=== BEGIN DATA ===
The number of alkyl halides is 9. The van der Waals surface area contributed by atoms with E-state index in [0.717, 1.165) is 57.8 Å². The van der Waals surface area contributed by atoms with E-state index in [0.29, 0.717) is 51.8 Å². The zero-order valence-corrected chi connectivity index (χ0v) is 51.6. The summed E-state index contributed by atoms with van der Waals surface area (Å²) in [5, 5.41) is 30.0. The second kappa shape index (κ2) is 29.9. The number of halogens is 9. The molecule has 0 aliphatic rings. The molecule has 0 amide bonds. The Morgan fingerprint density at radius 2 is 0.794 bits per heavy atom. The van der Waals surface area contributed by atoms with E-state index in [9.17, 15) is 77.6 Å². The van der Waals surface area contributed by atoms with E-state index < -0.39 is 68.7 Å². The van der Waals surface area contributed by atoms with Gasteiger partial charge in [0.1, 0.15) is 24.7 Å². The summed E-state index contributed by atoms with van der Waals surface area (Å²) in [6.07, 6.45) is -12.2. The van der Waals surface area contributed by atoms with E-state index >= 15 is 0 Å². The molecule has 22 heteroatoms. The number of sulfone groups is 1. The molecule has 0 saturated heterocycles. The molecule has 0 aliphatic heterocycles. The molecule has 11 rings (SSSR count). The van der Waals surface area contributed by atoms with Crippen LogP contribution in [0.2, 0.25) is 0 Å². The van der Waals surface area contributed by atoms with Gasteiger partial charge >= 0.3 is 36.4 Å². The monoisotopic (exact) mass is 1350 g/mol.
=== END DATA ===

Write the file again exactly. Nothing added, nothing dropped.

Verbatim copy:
The number of alkyl halides is 9. The van der Waals surface area contributed by atoms with E-state index in [0.717, 1.165) is 57.8 Å². The van der Waals surface area contributed by atoms with E-state index in [0.29, 0.717) is 51.8 Å². The zero-order valence-corrected chi connectivity index (χ0v) is 51.6. The summed E-state index contributed by atoms with van der Waals surface area (Å²) in [5, 5.41) is 30.0. The second kappa shape index (κ2) is 29.9. The number of halogens is 9. The molecule has 0 aliphatic rings. The molecule has 0 amide bonds. The Morgan fingerprint density at radius 2 is 0.794 bits per heavy atom. The van der Waals surface area contributed by atoms with E-state index in [9.17, 15) is 77.6 Å². The van der Waals surface area contributed by atoms with E-state index < -0.39 is 68.7 Å². The van der Waals surface area contributed by atoms with Gasteiger partial charge in [0.1, 0.15) is 24.7 Å². The summed E-state index contributed by atoms with van der Waals surface area (Å²) in [6.07, 6.45) is -12.2. The van der Waals surface area contributed by atoms with E-state index >= 15 is 0 Å². The molecule has 22 heteroatoms. The number of sulfone groups is 1. The molecule has 0 saturated heterocycles. The molecule has 0 aliphatic heterocycles. The molecule has 11 rings (SSSR count). The van der Waals surface area contributed by atoms with Crippen LogP contribution in [0.2, 0.25) is 0 Å². The van der Waals surface area contributed by atoms with Gasteiger partial charge >= 0.3 is 36.4 Å². The monoisotopic (exact) mass is 1350 g/mol.